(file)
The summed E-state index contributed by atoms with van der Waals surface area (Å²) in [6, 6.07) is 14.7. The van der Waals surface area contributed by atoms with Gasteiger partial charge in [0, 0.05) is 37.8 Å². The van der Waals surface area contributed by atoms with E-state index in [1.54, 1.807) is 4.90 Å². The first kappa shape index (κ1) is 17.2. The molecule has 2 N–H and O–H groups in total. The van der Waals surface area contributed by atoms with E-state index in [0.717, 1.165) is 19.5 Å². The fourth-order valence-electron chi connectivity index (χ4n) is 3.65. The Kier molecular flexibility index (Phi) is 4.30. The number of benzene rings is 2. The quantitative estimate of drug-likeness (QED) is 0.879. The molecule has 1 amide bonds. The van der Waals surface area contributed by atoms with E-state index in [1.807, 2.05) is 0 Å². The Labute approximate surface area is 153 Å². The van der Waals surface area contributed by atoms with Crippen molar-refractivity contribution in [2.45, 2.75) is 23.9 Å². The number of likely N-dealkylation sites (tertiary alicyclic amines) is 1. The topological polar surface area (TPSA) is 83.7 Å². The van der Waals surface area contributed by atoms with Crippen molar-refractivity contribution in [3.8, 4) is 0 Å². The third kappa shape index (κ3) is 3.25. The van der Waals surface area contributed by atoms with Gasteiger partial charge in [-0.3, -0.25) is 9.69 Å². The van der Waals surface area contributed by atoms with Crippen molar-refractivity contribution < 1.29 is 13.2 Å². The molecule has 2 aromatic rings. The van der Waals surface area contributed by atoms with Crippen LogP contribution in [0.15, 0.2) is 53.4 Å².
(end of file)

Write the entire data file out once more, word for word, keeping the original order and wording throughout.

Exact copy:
The summed E-state index contributed by atoms with van der Waals surface area (Å²) in [6, 6.07) is 14.7. The van der Waals surface area contributed by atoms with Gasteiger partial charge in [0, 0.05) is 37.8 Å². The van der Waals surface area contributed by atoms with E-state index in [1.54, 1.807) is 4.90 Å². The first kappa shape index (κ1) is 17.2. The molecule has 2 N–H and O–H groups in total. The van der Waals surface area contributed by atoms with E-state index in [0.717, 1.165) is 19.5 Å². The fourth-order valence-electron chi connectivity index (χ4n) is 3.65. The Kier molecular flexibility index (Phi) is 4.30. The number of benzene rings is 2. The quantitative estimate of drug-likeness (QED) is 0.879. The molecule has 1 amide bonds. The van der Waals surface area contributed by atoms with E-state index in [1.807, 2.05) is 0 Å². The Labute approximate surface area is 153 Å². The van der Waals surface area contributed by atoms with Crippen molar-refractivity contribution in [2.45, 2.75) is 23.9 Å². The number of likely N-dealkylation sites (tertiary alicyclic amines) is 1. The topological polar surface area (TPSA) is 83.7 Å². The van der Waals surface area contributed by atoms with Crippen molar-refractivity contribution in [3.8, 4) is 0 Å². The third kappa shape index (κ3) is 3.25. The van der Waals surface area contributed by atoms with Gasteiger partial charge in [-0.3, -0.25) is 9.69 Å². The van der Waals surface area contributed by atoms with Crippen molar-refractivity contribution < 1.29 is 13.2 Å². The molecule has 2 aromatic rings. The van der Waals surface area contributed by atoms with Crippen LogP contribution in [0.15, 0.2) is 53.4 Å².